The commons includes anything which supports quality of life and is available to all. Nature is the most obvious example—especially air and water (land, animals and plants having become owned) but cultural commons like languages, institutions, procedures, arts, expectations, and history are potent common ground. So understand, value, support, reclaim, and learn from the commons.
Related: 7 Checks on Extreme Inequality, 21 E Pluribus Unum, 28 Generating Shared Orientation, 40 Nature First, 51 Restrained Liberty, 56 Spaces for Dialogue and Collaboration, 63 Universal Participation
Going deeper …
This is an edited version of the video on this page.
If you want a wise democracy, you need to have very rich commons to encourage people being together and taking responsibility together. There is an associated pattern called “Deep Time Stewardship” which is very closely tied to the commons. Everybody is taking care of it, this thing which we all use. It is ours. It is something that includes everybody: “We use the streets.” “We use the sidewalks.” They are part of our commons. We need to take care of them.
Nature is too often assumed to either be there as a commons and not well taken care of, or it is owned and not totally available to everyone else. Whenever you see privatization activities, that means that pieces of the commons are being contained and changed into commodities. The commons is not a commodity. Take a look at the fact that as our water gets polluted, more people are drinking bottled water. This is an example of not taking care of the commons, not stewarding the commons in a way that maintains it as a commons. It becomes something which is part of the landscape but is not usable by people. Even air and water are becoming colonized.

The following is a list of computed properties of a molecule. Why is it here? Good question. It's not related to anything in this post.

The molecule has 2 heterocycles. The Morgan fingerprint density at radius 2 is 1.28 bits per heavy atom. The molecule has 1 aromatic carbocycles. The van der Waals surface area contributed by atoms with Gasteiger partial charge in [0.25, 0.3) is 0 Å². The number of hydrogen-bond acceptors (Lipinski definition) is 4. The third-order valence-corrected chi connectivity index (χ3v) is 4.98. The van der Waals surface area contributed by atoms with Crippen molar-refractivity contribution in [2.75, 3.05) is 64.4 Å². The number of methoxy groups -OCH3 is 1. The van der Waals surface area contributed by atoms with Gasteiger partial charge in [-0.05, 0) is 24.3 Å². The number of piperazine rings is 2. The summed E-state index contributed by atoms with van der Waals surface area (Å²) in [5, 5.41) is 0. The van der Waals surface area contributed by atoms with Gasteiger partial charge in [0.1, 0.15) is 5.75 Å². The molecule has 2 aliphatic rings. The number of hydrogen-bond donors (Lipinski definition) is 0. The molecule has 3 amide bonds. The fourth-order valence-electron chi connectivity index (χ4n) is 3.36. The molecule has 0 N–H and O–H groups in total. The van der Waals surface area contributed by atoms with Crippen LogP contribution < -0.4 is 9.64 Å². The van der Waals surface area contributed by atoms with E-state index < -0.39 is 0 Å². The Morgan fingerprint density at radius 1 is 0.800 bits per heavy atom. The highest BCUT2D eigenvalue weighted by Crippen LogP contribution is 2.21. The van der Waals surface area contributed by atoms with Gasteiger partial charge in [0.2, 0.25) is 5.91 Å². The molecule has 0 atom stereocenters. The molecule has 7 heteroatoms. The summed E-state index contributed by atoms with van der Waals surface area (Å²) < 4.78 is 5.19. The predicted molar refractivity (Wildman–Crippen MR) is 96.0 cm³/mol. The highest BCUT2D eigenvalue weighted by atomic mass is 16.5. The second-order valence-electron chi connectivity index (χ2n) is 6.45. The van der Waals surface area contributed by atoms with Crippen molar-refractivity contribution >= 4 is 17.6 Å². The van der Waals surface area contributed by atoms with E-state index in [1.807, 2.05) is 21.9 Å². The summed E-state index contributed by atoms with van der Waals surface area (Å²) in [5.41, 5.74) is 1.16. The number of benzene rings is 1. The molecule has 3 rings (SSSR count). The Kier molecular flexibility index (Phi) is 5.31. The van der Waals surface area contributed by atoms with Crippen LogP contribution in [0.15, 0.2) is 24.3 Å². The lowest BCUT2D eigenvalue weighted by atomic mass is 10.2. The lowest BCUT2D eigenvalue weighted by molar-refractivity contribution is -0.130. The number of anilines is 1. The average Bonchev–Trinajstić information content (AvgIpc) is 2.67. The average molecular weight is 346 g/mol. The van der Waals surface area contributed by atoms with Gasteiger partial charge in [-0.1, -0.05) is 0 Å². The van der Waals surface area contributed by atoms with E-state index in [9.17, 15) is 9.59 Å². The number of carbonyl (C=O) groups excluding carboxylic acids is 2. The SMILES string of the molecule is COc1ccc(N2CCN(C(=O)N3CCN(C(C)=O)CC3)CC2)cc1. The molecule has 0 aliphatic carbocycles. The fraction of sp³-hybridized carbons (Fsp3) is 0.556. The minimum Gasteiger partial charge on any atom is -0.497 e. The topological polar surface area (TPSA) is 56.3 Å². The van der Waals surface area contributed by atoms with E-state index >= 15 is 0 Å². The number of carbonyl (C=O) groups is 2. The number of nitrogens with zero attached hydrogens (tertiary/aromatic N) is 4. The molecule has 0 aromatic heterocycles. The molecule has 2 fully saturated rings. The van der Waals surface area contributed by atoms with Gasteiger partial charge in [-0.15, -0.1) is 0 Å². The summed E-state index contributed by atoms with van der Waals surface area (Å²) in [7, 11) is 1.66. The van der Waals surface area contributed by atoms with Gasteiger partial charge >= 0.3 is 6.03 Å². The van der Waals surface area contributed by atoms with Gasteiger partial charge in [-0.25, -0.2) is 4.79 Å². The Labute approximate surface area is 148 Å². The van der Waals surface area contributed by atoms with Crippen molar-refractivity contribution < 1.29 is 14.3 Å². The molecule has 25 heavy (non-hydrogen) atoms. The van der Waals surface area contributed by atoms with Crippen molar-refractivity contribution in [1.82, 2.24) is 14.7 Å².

Lots of people think the commons is nature and we should take care of it, but a lot of the built environment is also commons, like sidewalks. I wrote a poem about that, “As Democratic as a Sidewalk”. But note that anybody can walk on the sidewalk, but you can’t sleep or sit on the sidewalk. In some places there’s lots of efforts to close down the commons.
There are also cultural commons, the often nonphysical aspects of life that we all live with. People share language and care about it, and there are people who try to preserve languages, there’s people who try to defend their right to use them. Diverse languages around the world embody different ways of looking at things. In some languages you can say things you can’t say in other languages. I know people who are working to preserve languages, even as the cultures that they belong to are going extinct. They are desperately trying to preserve the language because it has its own value. It would be nice if the culture could be preserved also, but in the onslaught of globalization and economies, cultures that go along with that – or succumb to it – often lose valuable parts of themselves, and sometimes you need to take a piece of such a culture and preserve it.